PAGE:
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Sunday, August 25, 2013

Alcluith is Progressing - Slowly!

Of late I have not been the best of Blogger's - either in posting myself or visiting and commenting on other people's blogs.  My free time is so limited at the moment and has to be spread so many ways - blogging, making paper dolls (something that has gained momentum since I joined OPDAG) and trying to write this book.  When the sun shines as it has today there is also no contest - I'm out in the garden making the most of the warm weather.  In Ireland we have such a small window of opportunity for warmth and sunshine - I try to soak up as much as I can, knowing that all too soon we will be facing the long bleak winter.

  Photo above courtesy of Google Maps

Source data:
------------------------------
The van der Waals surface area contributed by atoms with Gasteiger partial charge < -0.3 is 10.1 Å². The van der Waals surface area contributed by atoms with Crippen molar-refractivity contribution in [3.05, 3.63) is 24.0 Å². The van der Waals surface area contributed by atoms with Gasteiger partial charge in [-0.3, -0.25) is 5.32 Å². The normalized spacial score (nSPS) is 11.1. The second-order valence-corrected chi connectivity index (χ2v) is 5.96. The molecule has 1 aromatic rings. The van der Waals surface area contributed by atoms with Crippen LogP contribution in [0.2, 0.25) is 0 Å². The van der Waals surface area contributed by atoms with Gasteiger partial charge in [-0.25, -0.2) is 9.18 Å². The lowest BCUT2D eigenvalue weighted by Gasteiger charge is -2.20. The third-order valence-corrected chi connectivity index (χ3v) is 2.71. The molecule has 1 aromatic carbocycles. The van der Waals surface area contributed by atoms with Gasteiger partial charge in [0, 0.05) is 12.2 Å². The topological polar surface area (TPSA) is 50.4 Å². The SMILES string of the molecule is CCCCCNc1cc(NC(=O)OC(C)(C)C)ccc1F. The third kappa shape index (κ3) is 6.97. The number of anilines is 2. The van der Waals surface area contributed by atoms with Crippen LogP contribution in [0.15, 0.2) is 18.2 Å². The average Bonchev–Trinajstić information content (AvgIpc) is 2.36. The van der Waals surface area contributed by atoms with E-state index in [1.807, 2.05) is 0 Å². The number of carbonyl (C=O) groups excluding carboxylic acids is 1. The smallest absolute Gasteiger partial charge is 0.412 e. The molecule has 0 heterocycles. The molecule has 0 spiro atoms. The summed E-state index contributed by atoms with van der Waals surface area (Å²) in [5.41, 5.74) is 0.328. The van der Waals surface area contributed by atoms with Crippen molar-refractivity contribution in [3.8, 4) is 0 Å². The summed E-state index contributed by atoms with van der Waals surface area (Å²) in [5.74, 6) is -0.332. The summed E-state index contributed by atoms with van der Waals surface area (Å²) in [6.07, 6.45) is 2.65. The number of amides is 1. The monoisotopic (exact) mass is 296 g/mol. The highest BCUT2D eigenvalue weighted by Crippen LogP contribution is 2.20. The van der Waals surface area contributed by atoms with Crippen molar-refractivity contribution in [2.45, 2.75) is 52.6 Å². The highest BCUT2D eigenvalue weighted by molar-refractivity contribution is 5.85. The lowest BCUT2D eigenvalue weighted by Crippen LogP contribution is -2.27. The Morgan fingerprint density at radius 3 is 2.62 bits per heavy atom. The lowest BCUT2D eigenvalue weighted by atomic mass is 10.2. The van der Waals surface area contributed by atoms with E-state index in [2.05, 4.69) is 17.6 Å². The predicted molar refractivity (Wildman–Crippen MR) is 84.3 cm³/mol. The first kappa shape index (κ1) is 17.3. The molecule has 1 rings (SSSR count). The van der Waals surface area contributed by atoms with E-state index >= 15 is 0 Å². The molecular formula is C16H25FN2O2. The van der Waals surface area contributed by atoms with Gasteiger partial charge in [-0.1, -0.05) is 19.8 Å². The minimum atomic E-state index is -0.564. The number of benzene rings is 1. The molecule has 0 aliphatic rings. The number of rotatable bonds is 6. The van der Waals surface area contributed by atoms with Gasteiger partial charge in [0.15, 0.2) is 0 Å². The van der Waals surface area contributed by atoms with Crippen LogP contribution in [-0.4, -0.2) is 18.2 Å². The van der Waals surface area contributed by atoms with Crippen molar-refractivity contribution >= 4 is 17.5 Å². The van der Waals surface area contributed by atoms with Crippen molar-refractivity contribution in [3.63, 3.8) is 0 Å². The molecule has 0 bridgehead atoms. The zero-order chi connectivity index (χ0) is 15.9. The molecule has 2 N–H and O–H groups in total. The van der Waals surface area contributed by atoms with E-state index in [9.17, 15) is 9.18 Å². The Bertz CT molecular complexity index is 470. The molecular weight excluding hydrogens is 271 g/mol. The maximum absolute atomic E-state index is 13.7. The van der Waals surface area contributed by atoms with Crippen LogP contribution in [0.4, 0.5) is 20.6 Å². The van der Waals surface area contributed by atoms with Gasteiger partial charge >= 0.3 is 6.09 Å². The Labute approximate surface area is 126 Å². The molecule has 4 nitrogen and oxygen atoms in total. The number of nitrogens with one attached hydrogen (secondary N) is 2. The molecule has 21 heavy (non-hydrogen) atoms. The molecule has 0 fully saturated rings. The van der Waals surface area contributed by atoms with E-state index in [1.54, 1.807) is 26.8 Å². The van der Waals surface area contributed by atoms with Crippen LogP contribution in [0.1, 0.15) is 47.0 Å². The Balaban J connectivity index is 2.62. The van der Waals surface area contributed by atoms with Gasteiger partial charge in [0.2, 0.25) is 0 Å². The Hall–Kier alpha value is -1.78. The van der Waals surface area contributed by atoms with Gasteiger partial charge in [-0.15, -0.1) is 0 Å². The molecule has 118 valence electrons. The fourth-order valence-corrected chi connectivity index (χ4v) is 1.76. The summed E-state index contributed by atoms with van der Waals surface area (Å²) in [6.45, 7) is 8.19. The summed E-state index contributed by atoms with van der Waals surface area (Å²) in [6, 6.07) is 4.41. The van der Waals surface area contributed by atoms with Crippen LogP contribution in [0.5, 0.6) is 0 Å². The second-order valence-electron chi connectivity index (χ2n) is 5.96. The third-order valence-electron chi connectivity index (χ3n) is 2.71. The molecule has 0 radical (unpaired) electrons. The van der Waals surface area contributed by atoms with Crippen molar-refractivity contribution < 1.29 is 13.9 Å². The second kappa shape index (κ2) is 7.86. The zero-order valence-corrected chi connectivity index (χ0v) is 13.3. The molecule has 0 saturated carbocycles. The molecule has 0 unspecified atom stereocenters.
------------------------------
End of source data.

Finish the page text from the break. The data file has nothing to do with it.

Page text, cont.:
Those of you who have known me for a while will remember that I have been trying to write a book for ages - (15 years since I first started!) - it gained a bit of momentum last year after I got to know so many wonderful literary people through this blog.

Recently I had a couple of weeks off from work and began to make some real progress again.  I've tried to carry that on in the time since - so if I disappear for prolonged periods its because I'm working on this.

The last time I posted anything about the book I'd completed the first draft of Part I.  Now I've got to the end of Part II - about 36 000 words.  If as with most Indie authors my target is 100 000 words I'm just over a third there.  Its still very rough and needs a lot of fine tuning but at least I feel as though I'm getting somewhere.

As I did before I'm going to include an extract here from the end of the section I've finished.  I won't recount what has gone before -  the background and characters of the story are included here and more pictures, details and a link to the entire first chapter are given here.